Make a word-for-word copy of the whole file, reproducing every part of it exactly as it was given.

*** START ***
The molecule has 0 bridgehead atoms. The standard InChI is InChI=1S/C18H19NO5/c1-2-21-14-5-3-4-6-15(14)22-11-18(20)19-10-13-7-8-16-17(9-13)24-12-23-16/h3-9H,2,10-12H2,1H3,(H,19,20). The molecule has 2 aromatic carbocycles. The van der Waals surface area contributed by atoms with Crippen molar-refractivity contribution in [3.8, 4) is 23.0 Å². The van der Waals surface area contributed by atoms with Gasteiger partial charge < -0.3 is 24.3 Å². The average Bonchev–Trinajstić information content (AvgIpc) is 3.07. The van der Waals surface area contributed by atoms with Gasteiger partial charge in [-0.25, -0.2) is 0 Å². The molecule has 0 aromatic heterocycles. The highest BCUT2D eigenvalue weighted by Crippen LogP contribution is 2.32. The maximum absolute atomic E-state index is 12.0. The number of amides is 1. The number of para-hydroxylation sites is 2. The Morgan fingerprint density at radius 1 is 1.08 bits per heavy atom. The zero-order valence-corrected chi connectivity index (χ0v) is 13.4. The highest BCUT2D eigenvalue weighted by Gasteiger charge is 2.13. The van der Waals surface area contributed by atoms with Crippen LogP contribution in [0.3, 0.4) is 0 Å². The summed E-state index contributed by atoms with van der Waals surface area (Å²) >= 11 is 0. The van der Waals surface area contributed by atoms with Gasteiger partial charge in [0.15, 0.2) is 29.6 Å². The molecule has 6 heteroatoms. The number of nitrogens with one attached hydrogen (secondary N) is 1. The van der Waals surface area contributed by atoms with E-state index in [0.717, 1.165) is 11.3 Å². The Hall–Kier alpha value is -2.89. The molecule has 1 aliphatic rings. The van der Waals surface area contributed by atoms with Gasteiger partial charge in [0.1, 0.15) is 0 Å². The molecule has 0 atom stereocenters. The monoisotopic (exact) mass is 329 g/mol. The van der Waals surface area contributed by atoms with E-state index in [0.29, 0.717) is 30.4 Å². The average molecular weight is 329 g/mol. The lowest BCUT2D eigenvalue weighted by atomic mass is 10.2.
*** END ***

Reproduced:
The molecule has 0 bridgehead atoms. The standard InChI is InChI=1S/C18H19NO5/c1-2-21-14-5-3-4-6-15(14)22-11-18(20)19-10-13-7-8-16-17(9-13)24-12-23-16/h3-9H,2,10-12H2,1H3,(H,19,20). The molecule has 2 aromatic carbocycles. The van der Waals surface area contributed by atoms with Crippen molar-refractivity contribution in [3.8, 4) is 23.0 Å². The van der Waals surface area contributed by atoms with Gasteiger partial charge < -0.3 is 24.3 Å². The average Bonchev–Trinajstić information content (AvgIpc) is 3.07. The van der Waals surface area contributed by atoms with Gasteiger partial charge in [-0.25, -0.2) is 0 Å². The molecule has 0 aromatic heterocycles. The highest BCUT2D eigenvalue weighted by Crippen LogP contribution is 2.32. The maximum absolute atomic E-state index is 12.0. The number of amides is 1. The number of para-hydroxylation sites is 2. The Morgan fingerprint density at radius 1 is 1.08 bits per heavy atom. The zero-order valence-corrected chi connectivity index (χ0v) is 13.4. The highest BCUT2D eigenvalue weighted by Gasteiger charge is 2.13. The van der Waals surface area contributed by atoms with Crippen LogP contribution in [0.3, 0.4) is 0 Å². The summed E-state index contributed by atoms with van der Waals surface area (Å²) >= 11 is 0. The van der Waals surface area contributed by atoms with Gasteiger partial charge in [0.15, 0.2) is 29.6 Å². The molecule has 6 heteroatoms. The number of nitrogens with one attached hydrogen (secondary N) is 1. The van der Waals surface area contributed by atoms with E-state index in [0.717, 1.165) is 11.3 Å². The Hall–Kier alpha value is -2.89. The molecule has 1 aliphatic rings. The van der Waals surface area contributed by atoms with Gasteiger partial charge in [0.1, 0.15) is 0 Å². The molecule has 0 atom stereocenters. The monoisotopic (exact) mass is 329 g/mol. The van der Waals surface area contributed by atoms with E-state index in [0.29, 0.717) is 30.4 Å². The average molecular weight is 329 g/mol. The lowest BCUT2D eigenvalue weighted by atomic mass is 10.2.